protect your soil so it is healthy and productive. In this time when everyone globally is acutely aware and focused on disease and health, we can draw some parallels between soil health and diseases and ourselves. We can ask ourselves, are we depending on government to “protect” us, or are we being proactive, taking measures and developing our own biosecurity protocols to keep us healthy?

Security for soil, farm and family Your property rights include the right to enter freely into contracts that protect your interests down to the smallest detail. Contracts empower you to guard against liabilities and protect yourself against vulnerabilities as you see fit. CAEPLA and others have long lamented that property rights are not really recognized or protected in Canada. But we can still make the moral case for our property rights, and by understanding them, protect them with contract law as best we can. More than ever, people are waking up to the reality that government cannot protect them or their livelihood. When government services are not at risk of being overwhelmed, government intervention often makes matters worse. Property rights are our best bet to safeguard soil, farm and family. 

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BY ANNE MORRIS

Pipeline Bullies Leave Landowners Feeling Helpless and Alone

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alarie Urquhart looks out her window to a land she loves. It’s a stunning setting not far from Valemount, B.C., a place she shares with wildlife, with a quiet serenity only nature can deliver. But the woman says the headaches

and hassles of dealing with pipeline workers and officials on her land has become exhausting. “They are bullies,” she says. “They have the government behind them and the energy board behind them…and no lawyer will take a landowner on because they will lose.”

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iStock/ borisz; javarman3

The dark side of living with the TMX project in your backyard


iStock/ borisz; javarman3

“I’ve had guys working here thinking it is hilarious to be running down horses or wildlife with quads or snowmobiles.”

Although the relationship between the pipeline workers and Urquhart deteriorated quickly, it wasn’t always tense. And it didn’t have to be. Urquhart purchased the land, which is about 120 acres, in 1994 hoping, with a little mutual respect, she and the pipeline project could co-exist. “I thought I would just be a good neighbour and allow [workers] to access my property,” she says. “How stupid was I?” Over the years, workers have stolen her Wi-Fi, slowing her internet connection. They put locks on her gates, which once kept her from accessing a horse that was sick with cancer. Urquhart says pipeline officials “had a great, big laugh” when she complained. The antagonistic relationship fuels Urquhart’s fears about the future of the land she loves, with its mountain views and pastures, old and young growth, marsh and creeks. And the difficult history leaves her worried about the welfare of wildlife on her land: the bears, moose, white-tailed deer, moose and cougars, wolf packs and coyotes. “I’ve had guys working here thinking it is hilarious to be running down horses or wildlife with quads or snowmobiles,” she says. Years ago, Urquhart spent months earning the trust of two horses rescued from the Kelowna fires. That was lost when pipeline workers showed up in a chopper. “They were flying low and chasing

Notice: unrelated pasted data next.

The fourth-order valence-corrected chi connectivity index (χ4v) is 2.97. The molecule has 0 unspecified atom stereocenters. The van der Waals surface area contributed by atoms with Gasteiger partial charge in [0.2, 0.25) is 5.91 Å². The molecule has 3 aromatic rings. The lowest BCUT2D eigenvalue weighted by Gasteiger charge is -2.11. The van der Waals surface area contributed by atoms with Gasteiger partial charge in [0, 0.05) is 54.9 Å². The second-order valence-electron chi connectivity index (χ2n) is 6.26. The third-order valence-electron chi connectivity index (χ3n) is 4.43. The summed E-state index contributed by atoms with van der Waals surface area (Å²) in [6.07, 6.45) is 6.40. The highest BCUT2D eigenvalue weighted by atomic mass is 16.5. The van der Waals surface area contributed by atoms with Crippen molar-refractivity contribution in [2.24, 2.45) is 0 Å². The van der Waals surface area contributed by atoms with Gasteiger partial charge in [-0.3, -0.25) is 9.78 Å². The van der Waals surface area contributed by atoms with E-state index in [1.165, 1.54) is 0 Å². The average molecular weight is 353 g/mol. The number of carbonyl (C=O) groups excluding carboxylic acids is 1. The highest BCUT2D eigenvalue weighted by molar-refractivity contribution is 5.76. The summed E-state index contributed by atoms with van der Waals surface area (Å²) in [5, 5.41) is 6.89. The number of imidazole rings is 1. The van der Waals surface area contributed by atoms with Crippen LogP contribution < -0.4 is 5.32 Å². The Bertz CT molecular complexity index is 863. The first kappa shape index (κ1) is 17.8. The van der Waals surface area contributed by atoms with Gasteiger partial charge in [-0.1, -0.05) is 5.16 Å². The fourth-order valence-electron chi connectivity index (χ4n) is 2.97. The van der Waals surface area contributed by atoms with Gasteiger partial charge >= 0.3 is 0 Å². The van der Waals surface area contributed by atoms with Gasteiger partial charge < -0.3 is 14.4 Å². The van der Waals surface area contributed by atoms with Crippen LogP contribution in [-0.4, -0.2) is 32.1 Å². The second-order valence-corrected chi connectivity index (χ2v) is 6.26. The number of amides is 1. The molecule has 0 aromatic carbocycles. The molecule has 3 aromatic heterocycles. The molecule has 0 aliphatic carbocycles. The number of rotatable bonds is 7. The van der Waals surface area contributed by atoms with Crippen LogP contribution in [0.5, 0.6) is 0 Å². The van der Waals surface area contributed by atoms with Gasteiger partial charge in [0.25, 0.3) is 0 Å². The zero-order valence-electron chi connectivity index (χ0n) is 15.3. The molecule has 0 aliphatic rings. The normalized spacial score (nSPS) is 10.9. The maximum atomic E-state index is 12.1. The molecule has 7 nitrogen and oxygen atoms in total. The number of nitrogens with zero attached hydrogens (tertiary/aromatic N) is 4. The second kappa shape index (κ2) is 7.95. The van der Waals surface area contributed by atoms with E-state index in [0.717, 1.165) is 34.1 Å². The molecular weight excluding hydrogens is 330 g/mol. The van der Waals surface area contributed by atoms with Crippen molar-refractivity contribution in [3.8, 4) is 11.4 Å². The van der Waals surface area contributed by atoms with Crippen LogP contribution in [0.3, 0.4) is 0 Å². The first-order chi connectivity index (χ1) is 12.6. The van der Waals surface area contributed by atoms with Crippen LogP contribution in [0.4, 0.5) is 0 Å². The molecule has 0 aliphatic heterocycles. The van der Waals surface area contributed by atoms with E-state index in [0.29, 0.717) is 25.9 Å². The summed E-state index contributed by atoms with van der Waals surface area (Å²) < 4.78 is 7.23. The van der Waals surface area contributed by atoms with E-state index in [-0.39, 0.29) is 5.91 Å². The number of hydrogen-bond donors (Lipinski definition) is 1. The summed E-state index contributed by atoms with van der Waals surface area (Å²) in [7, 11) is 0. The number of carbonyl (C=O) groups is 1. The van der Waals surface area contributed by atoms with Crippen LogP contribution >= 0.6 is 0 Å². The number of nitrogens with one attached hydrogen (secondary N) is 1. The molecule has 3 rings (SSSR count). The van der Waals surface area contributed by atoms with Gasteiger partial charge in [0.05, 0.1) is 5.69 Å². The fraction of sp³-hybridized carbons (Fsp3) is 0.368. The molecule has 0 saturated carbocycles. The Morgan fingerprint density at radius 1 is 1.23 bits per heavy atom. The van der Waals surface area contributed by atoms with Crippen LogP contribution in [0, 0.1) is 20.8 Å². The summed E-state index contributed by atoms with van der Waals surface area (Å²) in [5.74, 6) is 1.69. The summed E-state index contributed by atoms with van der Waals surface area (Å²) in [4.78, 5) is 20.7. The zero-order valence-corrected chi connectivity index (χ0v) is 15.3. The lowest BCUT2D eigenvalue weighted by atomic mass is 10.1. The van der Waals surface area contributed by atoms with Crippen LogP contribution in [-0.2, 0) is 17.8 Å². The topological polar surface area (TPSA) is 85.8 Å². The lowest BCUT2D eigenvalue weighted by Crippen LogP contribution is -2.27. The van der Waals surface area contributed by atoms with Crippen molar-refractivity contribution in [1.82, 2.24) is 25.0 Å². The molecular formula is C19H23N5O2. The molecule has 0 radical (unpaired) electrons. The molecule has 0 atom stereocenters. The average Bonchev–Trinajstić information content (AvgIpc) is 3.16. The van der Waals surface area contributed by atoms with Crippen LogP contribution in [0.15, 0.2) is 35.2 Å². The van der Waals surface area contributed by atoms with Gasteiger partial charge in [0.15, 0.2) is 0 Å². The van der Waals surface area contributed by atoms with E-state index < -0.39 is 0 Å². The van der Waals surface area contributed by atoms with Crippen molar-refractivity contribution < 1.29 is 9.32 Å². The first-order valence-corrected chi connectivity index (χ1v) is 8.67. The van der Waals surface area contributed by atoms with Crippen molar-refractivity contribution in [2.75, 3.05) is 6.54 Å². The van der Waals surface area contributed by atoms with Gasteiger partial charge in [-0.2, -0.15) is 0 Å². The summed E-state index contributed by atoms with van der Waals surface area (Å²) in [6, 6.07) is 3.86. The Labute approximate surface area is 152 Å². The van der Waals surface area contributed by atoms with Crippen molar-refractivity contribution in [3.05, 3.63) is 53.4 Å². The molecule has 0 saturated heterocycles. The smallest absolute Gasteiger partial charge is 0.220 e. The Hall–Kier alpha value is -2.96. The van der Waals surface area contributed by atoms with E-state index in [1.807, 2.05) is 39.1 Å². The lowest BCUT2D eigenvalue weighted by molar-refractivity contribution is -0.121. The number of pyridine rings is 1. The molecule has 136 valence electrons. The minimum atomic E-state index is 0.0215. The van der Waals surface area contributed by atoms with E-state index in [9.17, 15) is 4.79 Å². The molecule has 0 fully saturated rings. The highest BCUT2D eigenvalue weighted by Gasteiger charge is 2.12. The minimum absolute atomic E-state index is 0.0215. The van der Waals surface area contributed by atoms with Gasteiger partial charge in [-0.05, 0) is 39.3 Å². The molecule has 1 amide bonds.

the horses because they wanted to land in my pasture, so they thought they better move them,” Urquhart says of the dramatic ordeal. “It traumatized them. During the fires, they rounded up the horses with helicopters and herded them into livestock trailers.” The reaction by pipeline officials after that incident illustrated just how broken any good-neighbourly relations really were. “When I complained, the rep laughed at me. It was just a great big joke [to him],” she says. “It made me despise them.” Numerous landowners are frustrated and complain of being dismissed by the pipeline officials operating on their land. Some say when they are not ignored, they are bullied and harassed. At least two older women have turned to police saying they are being bullied by pipeline officials. Many won’t speak out publicly for fear of retribution. And according to those willing to, that is testament to a divide-and-conquer approach employed by pipeline officials. Urquhart knows she is not alone, but says dealing with the ugliness of having a pipeline on her property has left her feeling that way. “I feel ridiculed and disregarded,” the retired military aircraft instrument and electrical technician says. “I’m disgusted, depressed, angry and I feel betrayed. They will do whatever they want and I can agree

to it or disagree to it. They are going to destroy the property, threaten the animals and won’t do clean-up.” Fellow landowner, Maria Lerch, found what she was looking for when she and her husband, Gerhard, bought an acreage to raise their children. Lerch says land agents were initially annoying but seemingly innocuous, stopping by for discussions about “all the good things we weren’t interested in.” They mailed cheques the family never cashed and brought papers they never signed. In 2016, the couple’s eldest son was diagnosed with lymphoma and that, Lerch says, is when pipeline officials preyed upon their vulnerability. “When that all happened, we were not thinking clearly,” Lerch says. They lost their son in October, and in January the land agent was back — only this time, the couple signed the documents. “He told us, ‘I am sorry for your loss, but I still have to bug you,’” Lerch recalls. “I couldn’t deal with it. His tactic was to choose our weakest moment for us signing after years. That constant pressure was hard on us. It was nerve-wracking.” 